Persistence pays off for Graue Mill homeowners

Government officials met in Hinsdale with Salt Creek as a backdrop June 5 to announce the state has approved a $626,000 grant that will allow a flood control project for the Graue Mill subdivision to go forward, and to praise the homeowners for making it happen.

The creek looks very tranquil and calm today, said Peter Schroth, president of the Graue Mill Homeowners Association, “but those of us who lived here in 2010 and 2013 know how vicious this little creek can get.”

Homeowners hired Christopher B. Burke Engineering Ltd. and started working on a flood control plan after heavy rains caused Salt Creek to overflow its banks in July 2010 and cause more than $5 million in damages to the 243-unit development, known as Graue Mill Country Residences, as well as to other homes and businesses in the area.

The damage was more extensive after storms in April 2013, when village employees evacuated residents in dump trucks and boats, and the complex was without electricity for days.

The flooding prevention plan was revised with higher levies and berms, which raised the project’s cost to $3.4 million.

The $626,438 grant from the Illinois Department of Natural Resources, combined with a $2.57 million grant already obtained from the Federal Emergency Management Agency, would leave about $200,000 for the homeowners to pay, with some assistance from the village of Hinsdale.

Elected officials, including U.S. Rep. Michael Quigley, D-5th of Chicago, state Rep. Patti Bellock, R-47th of Hinsdale, and DuPage County Board Chairman Dan Cronin praised the residents, such as Schroth, Dayle Gillett and Larry Klinger, for bringing the problem to their attention, working on a solution and not letting the situation be forgotten.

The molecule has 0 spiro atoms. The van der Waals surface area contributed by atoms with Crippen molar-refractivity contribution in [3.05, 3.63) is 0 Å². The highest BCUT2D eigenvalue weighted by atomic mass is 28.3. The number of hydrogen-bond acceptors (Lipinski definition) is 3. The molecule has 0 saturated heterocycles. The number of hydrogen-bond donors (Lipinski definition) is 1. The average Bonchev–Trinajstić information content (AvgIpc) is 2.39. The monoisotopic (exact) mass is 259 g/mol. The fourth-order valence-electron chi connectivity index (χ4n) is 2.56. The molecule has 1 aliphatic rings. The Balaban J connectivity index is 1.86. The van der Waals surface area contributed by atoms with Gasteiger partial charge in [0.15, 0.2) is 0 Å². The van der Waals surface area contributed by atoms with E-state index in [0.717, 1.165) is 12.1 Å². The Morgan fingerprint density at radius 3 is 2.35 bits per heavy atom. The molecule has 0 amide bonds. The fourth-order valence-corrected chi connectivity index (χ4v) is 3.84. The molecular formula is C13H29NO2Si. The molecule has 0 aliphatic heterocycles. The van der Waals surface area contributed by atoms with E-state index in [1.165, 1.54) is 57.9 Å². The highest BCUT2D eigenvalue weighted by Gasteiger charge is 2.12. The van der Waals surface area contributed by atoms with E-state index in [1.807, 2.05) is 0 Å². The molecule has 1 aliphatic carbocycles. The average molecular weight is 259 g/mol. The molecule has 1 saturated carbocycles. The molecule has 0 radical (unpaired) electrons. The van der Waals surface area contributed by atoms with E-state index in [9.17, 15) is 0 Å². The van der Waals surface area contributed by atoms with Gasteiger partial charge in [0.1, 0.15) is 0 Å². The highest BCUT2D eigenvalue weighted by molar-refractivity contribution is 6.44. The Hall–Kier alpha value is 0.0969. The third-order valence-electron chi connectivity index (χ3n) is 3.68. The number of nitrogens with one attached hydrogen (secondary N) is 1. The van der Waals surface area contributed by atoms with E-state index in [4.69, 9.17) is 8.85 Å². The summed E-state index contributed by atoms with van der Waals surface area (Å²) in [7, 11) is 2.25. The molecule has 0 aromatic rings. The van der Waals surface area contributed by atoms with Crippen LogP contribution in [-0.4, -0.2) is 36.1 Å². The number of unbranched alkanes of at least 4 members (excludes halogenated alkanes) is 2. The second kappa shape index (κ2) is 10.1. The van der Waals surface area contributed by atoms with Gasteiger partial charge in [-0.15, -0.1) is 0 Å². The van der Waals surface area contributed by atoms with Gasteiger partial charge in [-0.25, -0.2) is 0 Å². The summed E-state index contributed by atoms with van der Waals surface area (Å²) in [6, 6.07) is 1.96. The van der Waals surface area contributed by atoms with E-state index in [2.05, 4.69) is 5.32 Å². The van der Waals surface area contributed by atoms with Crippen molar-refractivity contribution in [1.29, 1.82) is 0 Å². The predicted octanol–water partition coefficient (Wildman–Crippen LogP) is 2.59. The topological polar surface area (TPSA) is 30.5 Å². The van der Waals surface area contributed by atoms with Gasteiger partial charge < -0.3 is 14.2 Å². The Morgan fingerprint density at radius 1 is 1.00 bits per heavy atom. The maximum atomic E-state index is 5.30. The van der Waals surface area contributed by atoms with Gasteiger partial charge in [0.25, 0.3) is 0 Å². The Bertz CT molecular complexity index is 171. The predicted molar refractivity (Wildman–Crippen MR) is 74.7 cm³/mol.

They are “a model of an intelligent, diligent approach that involved all stakeholders,” Cronin said. “I’ve been so impressed with your professionalism and commitment.

“You cannot imagine how a small group of people really is making a change and (will) get this done,” Bellock said.

The secret was “perseverance and being not willing to take ‘no’ for an answer,” said Klinger, who until recently was chairman of the homeowners Long Term Commission.

Hinsdale Village Trustee Laura LaPlaca said now that federal and state funding has been confirmed, village officials in July will decide how much money the village will contribute for the work.

The preliminary design is completed for the plan, which will include berms of from 6 inches to 4 feet high, high-capacity drains and excavation in Fullersburg Woods for greater stormwater detention.

Burke will next proceed with preparing final designs and obtaining permits for the work.

In July or August, ComEd is expected to replace and relocate the green boxes that hold its switching equipment in the subdivision. Currently, they are in low areas that flood, knocking out power to between 700 and 800 people, not only in the Graue Mill condominiums and townhouses, but also in the adjacent Hinsdale and Oak Brook area.

Construction on the berms and other measures will start in the fall.

Areas of Fullersburg Woods will be excavated, so during heavy rains, they will hold more stormwater until the level of the creek lowers, said Tony Charlton, director of DuPage County Stormwater Management. During other times, the area will be dry.

DuPage County Forest Preserve District Board member Joseph Cantore said many people don’t realize that stormwater and flood control are one of the most important things the forest preserve district does.

By providing more stormwater storage capacity in Fullersburg Woods, the berms in the Graue Mill subdivision will not cause greater flooding downstream, Cantore said.

The improvements will be installed in phases and will not be entirely completed until 2018.

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